But we don’t really have it figured out anymore. While a college education makes you twice as employable as not having one, some are suggesting that the cost of higher education does not make it a worthwhile investment. And with the unemployment rate among recent college grads at its highest level on record, a whole lot of grads are going to have trouble paying off those student loans.

At the same time, it’s becoming clear that the job market is demanding skills that schools are not providing. NPR’s Planet Money team took a look at a factory in South Carolina this week. The series examines the changing workforce, and the changing demands placed on current and prospective workers. Reporter Adam Davidson asked if he could get a job there:

“No,” he said. “The risk of having you being able to come up to speed with training would be a risk I wouldn’t be willing to take.”

To become [a good worker], I’d have to learn the machine’s computer language. I’d have to learn the strengths of various metals and their resistance to various blades. And then there’s something I don’t believe I’d ever be able to achieve: the ability to picture dozens of moving parts in my head. Half the people… trained over the years just never were able to get that skill.

The company can teach the knowledge needed to do the job. That’s not a problem. What they can’t teach is the ability to visualize what’s going on. They can’t teach the innovative thinking and problem solving skills. Their workers have to come in with those skills.

Where are they going to get those skills? In the K-12 world, we’re still focused on imparting knowledge. Our teachers are content specialists. They’re experts at teaching information. And while there’s been a push toward higher level thinking skills in education for longer than I’ve been part of the field, there’s still not a lot of it going on in our schools.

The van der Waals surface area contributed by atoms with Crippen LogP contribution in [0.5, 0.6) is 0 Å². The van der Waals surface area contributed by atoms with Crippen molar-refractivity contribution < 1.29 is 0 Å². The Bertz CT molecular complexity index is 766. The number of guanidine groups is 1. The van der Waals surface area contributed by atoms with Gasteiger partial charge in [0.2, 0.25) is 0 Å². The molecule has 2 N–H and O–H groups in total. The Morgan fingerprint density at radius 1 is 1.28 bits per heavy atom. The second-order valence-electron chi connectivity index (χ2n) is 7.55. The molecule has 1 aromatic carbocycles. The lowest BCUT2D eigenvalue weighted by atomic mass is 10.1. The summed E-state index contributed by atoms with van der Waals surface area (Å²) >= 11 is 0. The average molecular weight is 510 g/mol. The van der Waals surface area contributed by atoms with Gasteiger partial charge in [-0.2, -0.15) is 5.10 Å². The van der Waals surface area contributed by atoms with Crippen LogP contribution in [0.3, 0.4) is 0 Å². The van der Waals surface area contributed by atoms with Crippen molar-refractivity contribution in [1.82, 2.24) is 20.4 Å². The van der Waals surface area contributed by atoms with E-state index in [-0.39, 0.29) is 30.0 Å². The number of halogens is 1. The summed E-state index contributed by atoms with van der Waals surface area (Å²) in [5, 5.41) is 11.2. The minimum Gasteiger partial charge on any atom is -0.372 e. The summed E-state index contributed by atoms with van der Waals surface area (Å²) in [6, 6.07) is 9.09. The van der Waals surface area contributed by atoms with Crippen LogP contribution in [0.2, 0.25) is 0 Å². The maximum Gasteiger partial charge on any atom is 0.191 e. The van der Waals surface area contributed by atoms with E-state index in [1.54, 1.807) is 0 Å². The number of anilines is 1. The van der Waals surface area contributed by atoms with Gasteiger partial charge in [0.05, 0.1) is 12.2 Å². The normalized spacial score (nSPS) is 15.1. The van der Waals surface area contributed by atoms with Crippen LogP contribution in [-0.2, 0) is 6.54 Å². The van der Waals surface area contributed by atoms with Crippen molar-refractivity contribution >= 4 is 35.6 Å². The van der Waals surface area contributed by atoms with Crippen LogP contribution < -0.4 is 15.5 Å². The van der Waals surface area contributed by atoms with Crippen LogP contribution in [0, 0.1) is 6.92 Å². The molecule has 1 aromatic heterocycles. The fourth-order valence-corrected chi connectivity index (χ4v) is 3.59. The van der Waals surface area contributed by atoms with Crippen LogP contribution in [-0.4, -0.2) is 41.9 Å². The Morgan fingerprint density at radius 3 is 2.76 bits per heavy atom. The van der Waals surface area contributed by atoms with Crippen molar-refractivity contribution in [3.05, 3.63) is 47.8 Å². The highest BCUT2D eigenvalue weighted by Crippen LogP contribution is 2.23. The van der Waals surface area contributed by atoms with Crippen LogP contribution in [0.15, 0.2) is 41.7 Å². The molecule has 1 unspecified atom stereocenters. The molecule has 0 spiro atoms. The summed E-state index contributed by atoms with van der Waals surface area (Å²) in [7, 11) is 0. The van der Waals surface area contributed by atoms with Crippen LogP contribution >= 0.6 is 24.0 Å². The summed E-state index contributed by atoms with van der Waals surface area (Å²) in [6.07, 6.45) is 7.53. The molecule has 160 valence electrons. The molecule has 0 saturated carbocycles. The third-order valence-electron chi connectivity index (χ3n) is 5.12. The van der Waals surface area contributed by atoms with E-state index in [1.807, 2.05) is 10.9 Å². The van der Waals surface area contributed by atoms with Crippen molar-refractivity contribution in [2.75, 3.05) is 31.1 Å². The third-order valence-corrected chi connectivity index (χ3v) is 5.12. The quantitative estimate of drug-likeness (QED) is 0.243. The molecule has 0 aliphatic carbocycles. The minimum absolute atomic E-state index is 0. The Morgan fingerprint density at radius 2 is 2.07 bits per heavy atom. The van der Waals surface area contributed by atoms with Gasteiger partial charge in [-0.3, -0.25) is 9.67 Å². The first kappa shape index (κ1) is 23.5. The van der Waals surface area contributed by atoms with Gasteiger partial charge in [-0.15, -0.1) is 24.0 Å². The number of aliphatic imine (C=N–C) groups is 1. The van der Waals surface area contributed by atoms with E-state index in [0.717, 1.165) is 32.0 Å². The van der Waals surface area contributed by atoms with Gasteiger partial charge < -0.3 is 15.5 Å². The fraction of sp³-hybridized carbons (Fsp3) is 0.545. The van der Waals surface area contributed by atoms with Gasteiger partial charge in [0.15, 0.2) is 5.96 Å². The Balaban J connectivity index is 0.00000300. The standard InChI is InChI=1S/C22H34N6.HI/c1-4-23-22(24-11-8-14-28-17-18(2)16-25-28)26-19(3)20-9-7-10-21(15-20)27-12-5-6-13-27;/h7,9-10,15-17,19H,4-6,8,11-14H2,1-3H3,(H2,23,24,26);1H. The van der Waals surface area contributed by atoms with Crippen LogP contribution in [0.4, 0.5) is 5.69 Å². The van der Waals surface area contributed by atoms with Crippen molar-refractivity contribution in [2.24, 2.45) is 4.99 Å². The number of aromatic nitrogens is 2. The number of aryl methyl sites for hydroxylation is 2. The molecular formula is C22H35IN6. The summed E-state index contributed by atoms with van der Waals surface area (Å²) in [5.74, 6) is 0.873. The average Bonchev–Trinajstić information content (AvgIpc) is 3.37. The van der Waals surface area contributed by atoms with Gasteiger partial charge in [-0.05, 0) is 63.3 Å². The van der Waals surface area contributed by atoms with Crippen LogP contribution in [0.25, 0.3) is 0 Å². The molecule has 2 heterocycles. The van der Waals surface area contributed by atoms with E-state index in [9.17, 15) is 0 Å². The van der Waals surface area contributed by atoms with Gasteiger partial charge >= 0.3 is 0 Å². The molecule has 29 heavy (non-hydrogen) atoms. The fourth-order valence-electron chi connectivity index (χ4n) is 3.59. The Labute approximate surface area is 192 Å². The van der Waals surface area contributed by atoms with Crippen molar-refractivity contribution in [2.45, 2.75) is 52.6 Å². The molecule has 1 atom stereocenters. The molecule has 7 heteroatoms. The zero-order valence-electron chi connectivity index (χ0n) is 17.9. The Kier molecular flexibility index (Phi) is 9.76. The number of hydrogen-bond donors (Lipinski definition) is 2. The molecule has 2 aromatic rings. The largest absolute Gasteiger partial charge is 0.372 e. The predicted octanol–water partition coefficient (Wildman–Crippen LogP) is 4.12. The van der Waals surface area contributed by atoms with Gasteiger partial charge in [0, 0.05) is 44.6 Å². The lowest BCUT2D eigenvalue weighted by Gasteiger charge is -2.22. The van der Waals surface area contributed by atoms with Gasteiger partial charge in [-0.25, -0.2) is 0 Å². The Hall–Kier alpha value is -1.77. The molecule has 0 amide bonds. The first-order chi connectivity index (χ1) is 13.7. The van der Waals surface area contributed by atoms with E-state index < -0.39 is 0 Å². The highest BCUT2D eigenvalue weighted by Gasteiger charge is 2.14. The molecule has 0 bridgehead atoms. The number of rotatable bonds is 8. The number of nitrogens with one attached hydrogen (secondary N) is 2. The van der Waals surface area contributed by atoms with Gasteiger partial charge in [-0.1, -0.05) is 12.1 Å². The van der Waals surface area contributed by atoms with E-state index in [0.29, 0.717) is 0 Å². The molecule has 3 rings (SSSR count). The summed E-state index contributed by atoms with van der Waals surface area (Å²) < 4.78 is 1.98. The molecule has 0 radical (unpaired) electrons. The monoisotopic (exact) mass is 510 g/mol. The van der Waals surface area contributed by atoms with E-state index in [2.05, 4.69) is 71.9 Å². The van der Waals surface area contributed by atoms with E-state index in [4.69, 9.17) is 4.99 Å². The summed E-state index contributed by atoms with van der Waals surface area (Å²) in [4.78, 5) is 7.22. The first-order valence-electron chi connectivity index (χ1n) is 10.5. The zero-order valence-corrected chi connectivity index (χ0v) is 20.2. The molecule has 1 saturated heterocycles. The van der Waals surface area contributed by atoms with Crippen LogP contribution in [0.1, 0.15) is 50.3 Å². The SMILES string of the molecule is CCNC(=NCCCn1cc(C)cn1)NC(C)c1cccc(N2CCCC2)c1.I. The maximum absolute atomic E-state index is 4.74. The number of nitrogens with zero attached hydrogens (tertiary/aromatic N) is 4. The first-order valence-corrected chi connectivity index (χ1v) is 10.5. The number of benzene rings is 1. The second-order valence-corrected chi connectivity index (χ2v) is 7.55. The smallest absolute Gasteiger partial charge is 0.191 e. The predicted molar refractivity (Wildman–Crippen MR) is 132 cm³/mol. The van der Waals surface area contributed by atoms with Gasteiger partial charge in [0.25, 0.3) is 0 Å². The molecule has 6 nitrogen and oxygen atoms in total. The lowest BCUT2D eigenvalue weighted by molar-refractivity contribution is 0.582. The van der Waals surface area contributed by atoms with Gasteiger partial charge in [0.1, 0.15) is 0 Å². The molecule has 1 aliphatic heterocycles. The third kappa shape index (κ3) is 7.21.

In a different NPR piece this week, Emily Hanford examined flipped physics classrooms at the college level. Harvard has determined that lecturing is not an effective  teaching technique. And with information easily and freely available to anyone, anytime, anywhere, some would argue that spending class time to  impart information is now irresponsible. In physics, they found that students could memorize the formulas and plug them in to get the correct answers to problems, but that doesn’t mean they had an understanding of the underlying concepts. Harvard professor Eric Mazur has changed his approach to teaching physics. Students are expected to do background reading to get the “information” before class. Then, in class, they focus on making sense of that information. Class time is devoted to application of the concepts, not memorization of the facts.

We’re starting to see this in K-12 as well. More and more teachers are changing their approaches to embrace next generation skills. There are plenty of reliable sources for explaining the information. We don’t need teachers to do that anymore. We need teachers to help students make sense of the information, to draw connections between the things they’ve learned, to apply their understanding of concepts in order to solve challenging problems.

So our students will leave with knowledge. Sure. Yes. Of course. But they’ll also know how to learn. They’ll know how to connect ideas. They’ll know how to apply their understanding of one concept to different situations. They’ll be ready to face the challenges of their generation.

Photo credit: Avram Cheaney on Flick.

Analysis Paralysis

I started last week’s presentation on Google Docs with this xkcd cartoon.

I’ve commented many times that my smartphone replaced more than half a dozen devices that I used to carry around with me. I no longer need a digital camera, digital video camera, mp3 player, navigation system, PDA, or wristwatch. I have access to the Internet all the time. But even if I didn’t, I could text Google and they would try to answer my questions.

I can also send a message to anyone in my personal learning network, regardless of where they are, and typically get a very quick reply. The network is always there. It’s always on.